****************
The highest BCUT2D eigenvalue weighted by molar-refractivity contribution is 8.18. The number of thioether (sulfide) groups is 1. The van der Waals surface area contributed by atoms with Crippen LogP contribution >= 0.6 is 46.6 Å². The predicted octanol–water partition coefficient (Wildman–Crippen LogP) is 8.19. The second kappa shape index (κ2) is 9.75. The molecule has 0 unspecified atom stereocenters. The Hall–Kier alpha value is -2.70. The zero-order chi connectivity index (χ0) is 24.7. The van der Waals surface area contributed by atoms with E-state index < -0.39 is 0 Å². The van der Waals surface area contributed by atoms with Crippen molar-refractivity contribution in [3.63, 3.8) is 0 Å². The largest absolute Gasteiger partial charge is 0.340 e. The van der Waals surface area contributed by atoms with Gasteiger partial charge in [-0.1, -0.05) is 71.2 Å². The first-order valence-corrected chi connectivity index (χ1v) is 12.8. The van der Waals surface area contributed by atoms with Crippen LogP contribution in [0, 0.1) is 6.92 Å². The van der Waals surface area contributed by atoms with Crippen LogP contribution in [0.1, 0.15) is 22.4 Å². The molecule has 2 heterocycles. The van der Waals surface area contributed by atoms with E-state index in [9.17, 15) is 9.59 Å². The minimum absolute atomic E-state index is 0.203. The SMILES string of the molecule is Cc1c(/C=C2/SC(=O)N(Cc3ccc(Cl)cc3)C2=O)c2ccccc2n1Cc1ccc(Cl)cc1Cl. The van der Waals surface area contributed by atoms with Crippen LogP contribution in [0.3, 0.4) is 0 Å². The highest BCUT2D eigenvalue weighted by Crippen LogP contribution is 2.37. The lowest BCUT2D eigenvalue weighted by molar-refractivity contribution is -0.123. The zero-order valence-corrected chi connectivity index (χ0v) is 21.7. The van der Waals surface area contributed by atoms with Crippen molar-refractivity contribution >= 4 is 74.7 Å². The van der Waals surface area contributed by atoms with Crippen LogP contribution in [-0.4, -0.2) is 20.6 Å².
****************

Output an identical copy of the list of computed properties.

The highest BCUT2D eigenvalue weighted by molar-refractivity contribution is 8.18. The number of thioether (sulfide) groups is 1. The van der Waals surface area contributed by atoms with Crippen LogP contribution >= 0.6 is 46.6 Å². The predicted octanol–water partition coefficient (Wildman–Crippen LogP) is 8.19. The second kappa shape index (κ2) is 9.75. The molecule has 0 unspecified atom stereocenters. The Hall–Kier alpha value is -2.70. The zero-order chi connectivity index (χ0) is 24.7. The van der Waals surface area contributed by atoms with E-state index < -0.39 is 0 Å². The van der Waals surface area contributed by atoms with Crippen molar-refractivity contribution in [3.63, 3.8) is 0 Å². The largest absolute Gasteiger partial charge is 0.340 e. The van der Waals surface area contributed by atoms with Gasteiger partial charge in [-0.1, -0.05) is 71.2 Å². The first-order valence-corrected chi connectivity index (χ1v) is 12.8. The van der Waals surface area contributed by atoms with Crippen LogP contribution in [0, 0.1) is 6.92 Å². The van der Waals surface area contributed by atoms with Crippen LogP contribution in [0.1, 0.15) is 22.4 Å². The molecule has 2 heterocycles. The van der Waals surface area contributed by atoms with E-state index in [9.17, 15) is 9.59 Å². The minimum absolute atomic E-state index is 0.203. The SMILES string of the molecule is Cc1c(/C=C2/SC(=O)N(Cc3ccc(Cl)cc3)C2=O)c2ccccc2n1Cc1ccc(Cl)cc1Cl. The van der Waals surface area contributed by atoms with Crippen LogP contribution in [0.3, 0.4) is 0 Å². The highest BCUT2D eigenvalue weighted by Crippen LogP contribution is 2.37. The lowest BCUT2D eigenvalue weighted by molar-refractivity contribution is -0.123. The zero-order valence-corrected chi connectivity index (χ0v) is 21.7. The van der Waals surface area contributed by atoms with Crippen molar-refractivity contribution >= 4 is 74.7 Å². The van der Waals surface area contributed by atoms with Crippen LogP contribution in [-0.4, -0.2) is 20.6 Å².